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Alexandra Biesada

Supermarkets Flock to Cage-Free Eggs

by Alexandra Biesada | Dun & Bradstreet Editor

May 2, 2016 | No Comments »

Pressure from animal rights groups and growing consumer concern for humane animal husbandry practices have many of the nation’s leading grocery chains scrambling to sell only cage-free eggs … eventually.

Texas grocery giant H-E-B is among the latest to join the cage-free movement, pledging on its website to move toward selling only cage-free eggs by 2025, provided there’s an adequate supply, sufficient consumer demand, and pricing that’s affordable for customers. The company took action after The Humane Society of the United States threatened to run an ad deploring it for not committing to cage-free eggs.

H-E-B joins Walmart, the nation’s largest grocery chain, to begin the shift to cage free, which means hens will be able to walk, spread their wings, and lay their eggs in nests. Currently, the vast majority of egg-laying hens (aka layers) are confined to battery cages where, on average, they live out their short lives on less space than a single sheet of letter-sized paper, according to The Humane Society.

Still, cage free doesn’t ensure cruelty free. While cage-free hens generally lead significantly better lives than those confined to cages, like caged hens they have part of their beaks burned off and they may never go outside. That privilege is reserved for free-range (aka pasture-raised) chickens, which account for less than 1% of chickens nationwide, according to the National Chicken Council.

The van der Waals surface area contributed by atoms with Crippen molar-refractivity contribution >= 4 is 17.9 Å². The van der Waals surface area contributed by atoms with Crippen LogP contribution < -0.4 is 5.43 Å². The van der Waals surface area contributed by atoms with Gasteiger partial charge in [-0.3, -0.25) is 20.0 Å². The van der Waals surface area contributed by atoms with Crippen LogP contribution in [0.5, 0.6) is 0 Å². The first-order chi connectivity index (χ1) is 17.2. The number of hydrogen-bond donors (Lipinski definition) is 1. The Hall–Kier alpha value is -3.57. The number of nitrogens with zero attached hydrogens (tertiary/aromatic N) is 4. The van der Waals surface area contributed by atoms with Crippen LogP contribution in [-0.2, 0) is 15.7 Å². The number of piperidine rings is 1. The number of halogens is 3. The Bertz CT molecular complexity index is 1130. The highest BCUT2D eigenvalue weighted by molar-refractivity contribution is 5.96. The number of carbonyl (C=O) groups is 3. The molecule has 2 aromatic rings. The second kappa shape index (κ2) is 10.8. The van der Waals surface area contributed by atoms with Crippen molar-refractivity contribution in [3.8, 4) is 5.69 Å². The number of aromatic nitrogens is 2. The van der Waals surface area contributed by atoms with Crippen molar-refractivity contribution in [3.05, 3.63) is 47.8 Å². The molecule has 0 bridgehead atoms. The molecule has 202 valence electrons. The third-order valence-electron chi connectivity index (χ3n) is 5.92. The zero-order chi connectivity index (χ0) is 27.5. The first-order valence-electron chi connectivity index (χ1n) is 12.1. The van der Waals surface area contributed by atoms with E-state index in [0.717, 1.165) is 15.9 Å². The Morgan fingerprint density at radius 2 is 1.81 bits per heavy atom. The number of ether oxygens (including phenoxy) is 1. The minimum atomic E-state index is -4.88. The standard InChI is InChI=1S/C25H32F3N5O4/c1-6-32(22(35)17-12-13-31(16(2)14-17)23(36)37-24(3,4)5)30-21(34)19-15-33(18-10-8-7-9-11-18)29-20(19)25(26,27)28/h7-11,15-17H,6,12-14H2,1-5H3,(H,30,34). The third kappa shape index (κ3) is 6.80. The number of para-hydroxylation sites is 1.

Along with Walmart and H-E-B, Kroger (the nation’s largest traditional grocery chain), Albertson’s, SUPERVALU, Trader Joe’s, Winn-Dixie, and others are all flocking to the cage-free movement. Already, all eggs sold at Whole Foods Market, which positions itself as the most ethical of grocers, are cage free, according to its website. Also, the chain uses only cage-free eggs in all of its prepared foods and baked goods.

The distant 2025 deadline will give egg farmers time to transition from cramped battery cages to open-air space for laying hens. As of September 2015, the total US cage-free flock (some 23.6 million hens) accounted for just 8.6% of the 288 million layers in the nation, according to the American Egg Board. As the supply of cage-free eggs grows, the price should come down: The most recent figures from the Department of Agriculture put the price for a dozen white cage-free eggs at $2.99, with the price of a dozen large white eggs at $1.29.

Along with supermarket chains, some restaurants, including Burger King, food service providers, and food manufacturers are pledging to go cage free.

Industry Impact: As more grocers commit to selling only cage-free eggs, retailers will have to work with suppliers to ensure an adequate supply at a cost that’s palatable to consumers.

Alexandra Biesada shops every day, whether she wants to or not, and pines for the days when it was strictly a recreational activity. She has covered the retail beat for Hoover’s since 2001. Follow her on Twitter.


Photo by Thomas Vlerick, used here under a Creative Commons license.

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